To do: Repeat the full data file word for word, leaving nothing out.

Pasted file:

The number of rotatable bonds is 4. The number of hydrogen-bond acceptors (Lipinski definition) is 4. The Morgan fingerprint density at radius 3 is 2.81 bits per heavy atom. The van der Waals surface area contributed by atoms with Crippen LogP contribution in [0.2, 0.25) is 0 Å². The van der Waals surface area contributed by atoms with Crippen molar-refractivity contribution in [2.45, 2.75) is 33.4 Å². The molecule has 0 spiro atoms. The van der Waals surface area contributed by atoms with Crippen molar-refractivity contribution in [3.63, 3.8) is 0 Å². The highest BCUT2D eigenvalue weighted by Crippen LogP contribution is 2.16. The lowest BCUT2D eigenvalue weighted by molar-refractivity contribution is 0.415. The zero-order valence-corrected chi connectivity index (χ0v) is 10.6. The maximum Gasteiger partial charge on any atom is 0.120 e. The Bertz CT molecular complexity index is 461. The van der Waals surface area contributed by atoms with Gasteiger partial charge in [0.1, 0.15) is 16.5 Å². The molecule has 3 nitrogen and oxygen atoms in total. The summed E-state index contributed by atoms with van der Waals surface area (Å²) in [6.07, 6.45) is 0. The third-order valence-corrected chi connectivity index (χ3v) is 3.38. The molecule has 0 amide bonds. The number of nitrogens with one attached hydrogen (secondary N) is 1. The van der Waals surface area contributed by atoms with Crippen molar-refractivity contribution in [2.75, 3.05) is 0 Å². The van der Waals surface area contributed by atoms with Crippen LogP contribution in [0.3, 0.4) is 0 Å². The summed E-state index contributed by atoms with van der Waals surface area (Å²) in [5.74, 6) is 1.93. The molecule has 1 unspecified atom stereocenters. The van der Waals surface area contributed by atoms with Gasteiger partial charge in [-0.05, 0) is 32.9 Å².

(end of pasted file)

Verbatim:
The number of rotatable bonds is 4. The number of hydrogen-bond acceptors (Lipinski definition) is 4. The Morgan fingerprint density at radius 3 is 2.81 bits per heavy atom. The van der Waals surface area contributed by atoms with Crippen LogP contribution in [0.2, 0.25) is 0 Å². The van der Waals surface area contributed by atoms with Crippen molar-refractivity contribution in [2.45, 2.75) is 33.4 Å². The molecule has 0 spiro atoms. The van der Waals surface area contributed by atoms with Crippen molar-refractivity contribution in [3.63, 3.8) is 0 Å². The highest BCUT2D eigenvalue weighted by Crippen LogP contribution is 2.16. The lowest BCUT2D eigenvalue weighted by molar-refractivity contribution is 0.415. The zero-order valence-corrected chi connectivity index (χ0v) is 10.6. The maximum Gasteiger partial charge on any atom is 0.120 e. The Bertz CT molecular complexity index is 461. The van der Waals surface area contributed by atoms with Gasteiger partial charge in [0.1, 0.15) is 16.5 Å². The molecule has 3 nitrogen and oxygen atoms in total. The summed E-state index contributed by atoms with van der Waals surface area (Å²) in [6.07, 6.45) is 0. The third-order valence-corrected chi connectivity index (χ3v) is 3.38. The molecule has 0 amide bonds. The number of nitrogens with one attached hydrogen (secondary N) is 1. The van der Waals surface area contributed by atoms with Crippen molar-refractivity contribution in [2.75, 3.05) is 0 Å². The van der Waals surface area contributed by atoms with Crippen LogP contribution in [0.3, 0.4) is 0 Å². The summed E-state index contributed by atoms with van der Waals surface area (Å²) in [5.74, 6) is 1.93. The molecule has 1 unspecified atom stereocenters. The van der Waals surface area contributed by atoms with Gasteiger partial charge in [-0.05, 0) is 32.9 Å².